1862 was a very eventful year in North America, with the country ravaged by the civil war. The mood in Britain, however, was considerably more peaceful – it is chiefly remembered as the year Charles Dodgson (‘Lewis Carroll’) takes Alice Liddell and her sisters on a rowing trip and first tells the story that becomes Alice’s Adventures in Wonderland. Ironically it is also the year in which another wonderland was created – the first Royal Horticultural Society Great Spring Show was staged at the RHS garden in Kensington…and the rest, as they say, is history.
The Great Spring Show was held at Kensington for twenty-six years but in 1888 the RHS decided to move the show to the heart of London. The site chosen was the Temple Gardens, situated between the Embankment and Fleet Street, which had a recorded history dating back to 1307 and which were said to date from the time of the Knights Templar. The roses for which these Temple Gardens were famous were alluded to in Shakespeare‘s Henry VI Part 1. By 1897 five marquees were being used with many of the best known plant and seed merchants being attracted to the event.
In 1912, the Temple Show was cancelled to make way for the Royal International Horticultural Exhibition. Sir Harry Veitch, the great nurseryman, secured the grounds of the Royal Hospital, Chelsea, for this one-off event. It proved such a good site for an exhibition that the Great Spring Show was moved there in 1913, where it has taken place almost every year since.
In 1917 and 1918, at the height of the First World War, the show was cancelled. By the roaring 1920s, the Chelsea Flower Show was back in full swing, the famous Chelsea tea parties were established and Royal visits resumed. In 1926, however, the show was held a week late due to the General Strike.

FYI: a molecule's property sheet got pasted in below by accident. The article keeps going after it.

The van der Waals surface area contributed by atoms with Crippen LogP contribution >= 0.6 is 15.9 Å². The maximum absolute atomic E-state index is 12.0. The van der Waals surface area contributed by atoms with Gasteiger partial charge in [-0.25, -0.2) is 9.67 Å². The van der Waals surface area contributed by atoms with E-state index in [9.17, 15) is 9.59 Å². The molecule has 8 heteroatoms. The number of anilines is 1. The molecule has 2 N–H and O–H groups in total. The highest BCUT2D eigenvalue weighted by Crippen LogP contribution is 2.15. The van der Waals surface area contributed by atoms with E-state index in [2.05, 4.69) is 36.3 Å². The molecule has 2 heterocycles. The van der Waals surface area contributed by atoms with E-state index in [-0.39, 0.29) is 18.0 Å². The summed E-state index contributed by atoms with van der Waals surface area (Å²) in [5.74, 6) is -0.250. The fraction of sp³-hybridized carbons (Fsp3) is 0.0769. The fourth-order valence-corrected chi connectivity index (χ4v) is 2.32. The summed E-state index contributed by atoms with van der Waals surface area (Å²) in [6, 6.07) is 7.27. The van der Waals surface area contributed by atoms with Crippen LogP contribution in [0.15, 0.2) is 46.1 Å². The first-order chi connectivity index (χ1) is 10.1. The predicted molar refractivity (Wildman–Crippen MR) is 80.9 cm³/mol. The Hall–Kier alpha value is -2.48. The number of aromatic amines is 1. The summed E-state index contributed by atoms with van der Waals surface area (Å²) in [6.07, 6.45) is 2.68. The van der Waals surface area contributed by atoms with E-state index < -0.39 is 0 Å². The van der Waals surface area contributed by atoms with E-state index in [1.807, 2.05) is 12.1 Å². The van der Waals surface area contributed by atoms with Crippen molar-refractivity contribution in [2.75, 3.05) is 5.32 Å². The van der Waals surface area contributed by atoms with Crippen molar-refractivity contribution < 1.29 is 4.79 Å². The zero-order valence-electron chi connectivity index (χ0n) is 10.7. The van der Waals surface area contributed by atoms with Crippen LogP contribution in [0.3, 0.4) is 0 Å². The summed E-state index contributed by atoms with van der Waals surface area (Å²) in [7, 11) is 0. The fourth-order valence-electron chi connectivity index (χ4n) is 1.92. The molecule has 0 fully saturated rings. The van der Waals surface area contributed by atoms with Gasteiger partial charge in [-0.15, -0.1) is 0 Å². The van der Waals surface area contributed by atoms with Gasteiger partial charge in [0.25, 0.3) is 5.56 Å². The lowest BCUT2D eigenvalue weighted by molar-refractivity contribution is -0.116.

The show was cancelled during the Second World War, as the land was required by the War Office for an anti-aircraft site. Some doubt arose as to whether the show would resume in 1947. The majority of exhibitors wanted a postponement, as stocks of plants were low, staff much depleted and fuel for greenhouses was obtainable only with special permits, but Lord Aberconway (then RHS President) and the RHS Council felt strongly that the show should resume as soon as possible. As it turned out, the show went ahead in 1947 and it was a great success.
The Coronation of Queen Elizabeth II in 1953 was sufficient cause for a flower show that reflected the celebratory mood of the country – most members of the Royal family attended that year (apart from the Queen herself – her hectic schedule called her away). During the second half of the century the show’s increasing popularity became a major headache – in the 1970’s up to 6,000 people would visit in a single day and by 1988 a limit of 40,000 a day was imposed.
Despite these growing pains the show has continued to thrive. Major highlights this year include:
- More than 30 gardens that present the greatest in cutting edge design, with plenty of inspiration for all
- The Great Pavilion is the place to see all the latest new plants, as well as all your old favourites.
- A new feature this year is the RHS Experience – an interactive display to show visitors their garden can transform the urban area.
- Inspiration for smaller gardens – masses of ideas will be unveiled.
With so much to see and do at the show it makes sense to plan your trip well in advance – and going up to town and back in a single day is not a good idea. That’s why a small number of those “in the know” always stay at The Milestone Hotel. We’re conveniently close to the show and provide the atmosphere of peace and calm that’s so welcome after a hectic day of horticultural over- indulgence – nothing will restore you more swiftly than our sumptuous afternoon tea and a night in one of our splendidly luxurious rooms or suites!
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